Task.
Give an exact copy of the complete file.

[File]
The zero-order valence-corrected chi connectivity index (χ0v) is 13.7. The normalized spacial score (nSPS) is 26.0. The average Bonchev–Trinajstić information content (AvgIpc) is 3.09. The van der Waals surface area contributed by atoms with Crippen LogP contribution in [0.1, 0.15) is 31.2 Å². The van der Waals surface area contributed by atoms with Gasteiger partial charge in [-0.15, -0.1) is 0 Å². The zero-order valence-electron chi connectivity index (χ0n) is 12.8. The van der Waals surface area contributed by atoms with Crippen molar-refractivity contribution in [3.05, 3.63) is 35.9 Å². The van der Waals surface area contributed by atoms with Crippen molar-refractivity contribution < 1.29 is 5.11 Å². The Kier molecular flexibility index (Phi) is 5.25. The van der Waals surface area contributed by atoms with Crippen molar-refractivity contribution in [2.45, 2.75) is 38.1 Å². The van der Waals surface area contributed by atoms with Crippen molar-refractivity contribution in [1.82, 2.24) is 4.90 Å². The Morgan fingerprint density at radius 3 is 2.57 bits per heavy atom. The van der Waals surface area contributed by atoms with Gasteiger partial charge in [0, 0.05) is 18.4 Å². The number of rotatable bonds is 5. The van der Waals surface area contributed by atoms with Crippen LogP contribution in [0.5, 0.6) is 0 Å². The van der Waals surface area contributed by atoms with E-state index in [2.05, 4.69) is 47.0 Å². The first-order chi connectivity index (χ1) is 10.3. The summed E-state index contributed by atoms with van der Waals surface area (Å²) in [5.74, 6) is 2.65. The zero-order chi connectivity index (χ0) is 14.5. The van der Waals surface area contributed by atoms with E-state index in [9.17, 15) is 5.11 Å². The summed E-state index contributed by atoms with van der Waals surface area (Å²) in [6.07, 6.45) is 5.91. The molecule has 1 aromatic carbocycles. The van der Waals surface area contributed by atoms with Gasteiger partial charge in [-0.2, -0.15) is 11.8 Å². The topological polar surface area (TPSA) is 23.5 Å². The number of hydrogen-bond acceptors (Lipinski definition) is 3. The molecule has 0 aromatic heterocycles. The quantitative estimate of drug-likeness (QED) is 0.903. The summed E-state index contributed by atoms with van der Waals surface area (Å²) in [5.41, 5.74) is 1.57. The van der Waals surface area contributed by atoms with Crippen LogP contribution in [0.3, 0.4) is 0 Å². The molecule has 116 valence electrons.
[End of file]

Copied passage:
The zero-order valence-corrected chi connectivity index (χ0v) is 13.7. The normalized spacial score (nSPS) is 26.0. The average Bonchev–Trinajstić information content (AvgIpc) is 3.09. The van der Waals surface area contributed by atoms with Crippen LogP contribution in [0.1, 0.15) is 31.2 Å². The van der Waals surface area contributed by atoms with Gasteiger partial charge in [-0.15, -0.1) is 0 Å². The zero-order valence-electron chi connectivity index (χ0n) is 12.8. The van der Waals surface area contributed by atoms with Crippen molar-refractivity contribution in [3.05, 3.63) is 35.9 Å². The van der Waals surface area contributed by atoms with Crippen molar-refractivity contribution < 1.29 is 5.11 Å². The Kier molecular flexibility index (Phi) is 5.25. The van der Waals surface area contributed by atoms with Crippen molar-refractivity contribution in [2.45, 2.75) is 38.1 Å². The van der Waals surface area contributed by atoms with Crippen molar-refractivity contribution in [1.82, 2.24) is 4.90 Å². The Morgan fingerprint density at radius 3 is 2.57 bits per heavy atom. The van der Waals surface area contributed by atoms with Gasteiger partial charge in [0, 0.05) is 18.4 Å². The number of rotatable bonds is 5. The van der Waals surface area contributed by atoms with Crippen LogP contribution in [0.5, 0.6) is 0 Å². The van der Waals surface area contributed by atoms with E-state index in [2.05, 4.69) is 47.0 Å². The first-order chi connectivity index (χ1) is 10.3. The summed E-state index contributed by atoms with van der Waals surface area (Å²) in [5.74, 6) is 2.65. The zero-order chi connectivity index (χ0) is 14.5. The van der Waals surface area contributed by atoms with E-state index in [9.17, 15) is 5.11 Å². The summed E-state index contributed by atoms with van der Waals surface area (Å²) in [6.07, 6.45) is 5.91. The molecule has 1 aromatic carbocycles. The van der Waals surface area contributed by atoms with Gasteiger partial charge in [-0.2, -0.15) is 11.8 Å². The topological polar surface area (TPSA) is 23.5 Å². The number of hydrogen-bond acceptors (Lipinski definition) is 3. The molecule has 0 aromatic heterocycles. The quantitative estimate of drug-likeness (QED) is 0.903. The summed E-state index contributed by atoms with van der Waals surface area (Å²) in [5.41, 5.74) is 1.57. The van der Waals surface area contributed by atoms with Crippen LogP contribution in [0.3, 0.4) is 0 Å². The molecule has 116 valence electrons.